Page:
The Laboratory: The Making of Evidence in Health Care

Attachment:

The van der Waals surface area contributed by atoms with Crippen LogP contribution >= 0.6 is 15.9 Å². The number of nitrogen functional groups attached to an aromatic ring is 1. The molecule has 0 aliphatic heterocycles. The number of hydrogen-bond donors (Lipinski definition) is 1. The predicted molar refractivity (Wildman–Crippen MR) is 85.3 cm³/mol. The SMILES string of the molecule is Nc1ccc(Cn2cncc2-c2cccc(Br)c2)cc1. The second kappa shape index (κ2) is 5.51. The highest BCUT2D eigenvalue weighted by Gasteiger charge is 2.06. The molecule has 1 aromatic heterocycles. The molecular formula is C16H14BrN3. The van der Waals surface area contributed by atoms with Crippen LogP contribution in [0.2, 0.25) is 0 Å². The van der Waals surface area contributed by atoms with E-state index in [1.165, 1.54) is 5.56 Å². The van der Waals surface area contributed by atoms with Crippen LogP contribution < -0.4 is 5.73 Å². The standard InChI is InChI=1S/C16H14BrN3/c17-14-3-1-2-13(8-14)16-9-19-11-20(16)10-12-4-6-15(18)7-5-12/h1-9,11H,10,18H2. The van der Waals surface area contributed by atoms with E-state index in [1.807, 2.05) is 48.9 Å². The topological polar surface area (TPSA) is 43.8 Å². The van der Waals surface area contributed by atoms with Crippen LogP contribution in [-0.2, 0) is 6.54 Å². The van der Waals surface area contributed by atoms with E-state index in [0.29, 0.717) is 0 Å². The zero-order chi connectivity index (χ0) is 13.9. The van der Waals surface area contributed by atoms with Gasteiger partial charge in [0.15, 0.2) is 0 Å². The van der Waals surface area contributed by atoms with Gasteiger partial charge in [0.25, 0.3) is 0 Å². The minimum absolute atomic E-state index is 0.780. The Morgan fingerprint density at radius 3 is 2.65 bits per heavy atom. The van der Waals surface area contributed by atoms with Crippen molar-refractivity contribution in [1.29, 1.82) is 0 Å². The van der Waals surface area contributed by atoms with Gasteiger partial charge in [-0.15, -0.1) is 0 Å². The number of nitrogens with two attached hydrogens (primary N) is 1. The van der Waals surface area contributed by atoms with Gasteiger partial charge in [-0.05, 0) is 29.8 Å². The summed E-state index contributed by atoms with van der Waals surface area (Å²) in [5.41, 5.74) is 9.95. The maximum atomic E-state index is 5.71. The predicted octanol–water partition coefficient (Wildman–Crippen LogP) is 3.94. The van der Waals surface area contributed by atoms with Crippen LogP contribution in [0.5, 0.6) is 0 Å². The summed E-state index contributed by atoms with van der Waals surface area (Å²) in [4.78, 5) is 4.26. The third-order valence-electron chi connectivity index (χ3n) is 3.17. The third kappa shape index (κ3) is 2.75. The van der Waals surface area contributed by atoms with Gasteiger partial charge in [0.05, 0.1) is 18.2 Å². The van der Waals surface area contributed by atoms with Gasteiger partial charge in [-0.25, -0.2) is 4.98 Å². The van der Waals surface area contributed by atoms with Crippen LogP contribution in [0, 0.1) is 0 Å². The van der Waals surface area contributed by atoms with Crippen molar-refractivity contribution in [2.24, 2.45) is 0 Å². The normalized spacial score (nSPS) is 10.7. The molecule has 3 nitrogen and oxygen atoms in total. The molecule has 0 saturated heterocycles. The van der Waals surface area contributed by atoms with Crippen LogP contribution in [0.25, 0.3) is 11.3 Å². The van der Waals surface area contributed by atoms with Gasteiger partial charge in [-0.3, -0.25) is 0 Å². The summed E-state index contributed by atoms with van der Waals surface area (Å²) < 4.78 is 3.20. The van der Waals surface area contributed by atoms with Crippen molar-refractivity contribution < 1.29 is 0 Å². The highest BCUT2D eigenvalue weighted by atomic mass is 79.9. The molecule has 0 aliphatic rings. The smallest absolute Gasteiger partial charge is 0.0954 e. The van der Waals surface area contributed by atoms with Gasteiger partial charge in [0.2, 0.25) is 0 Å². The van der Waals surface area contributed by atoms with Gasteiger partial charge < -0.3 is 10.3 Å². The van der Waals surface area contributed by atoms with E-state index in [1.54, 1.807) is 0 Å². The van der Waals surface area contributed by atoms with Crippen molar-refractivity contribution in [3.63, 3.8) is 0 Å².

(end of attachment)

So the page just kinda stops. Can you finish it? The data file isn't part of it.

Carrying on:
In the past three decades, debates about health care organisation have often focused around the role of ‘evidence’ and demonstrations of eff ectiveness in the articulation of policy and the determination of practice. Since the 1990s, discussions about ‘evidence-based medicine’ (EBM) and ‘evidencebased policy’ have occupied much of the attention of social actors and groups concerned with health care. Evidence is suggested to address issues of quality of health care and of its variations. For critics, evidence is seen as a simpliﬁ cation of the kinds of decision-making processes deployed by health care practitioners in diagnosing and treating individual patients. It is also seen to skew policy towards well-documented and funded health care problems to the detriment of less visible, singular conditions (Will and Moreira, 2010). As discussed in the introduction, such considerations about the role of evidence have put the production, evaluation and use of knowledge at the centre of contemporary health care. Such transformation is recognised by all the approaches to health care reform discussed in Chapter 1, and indeed motivated much of the formulation of the model proposed in Chapter 2.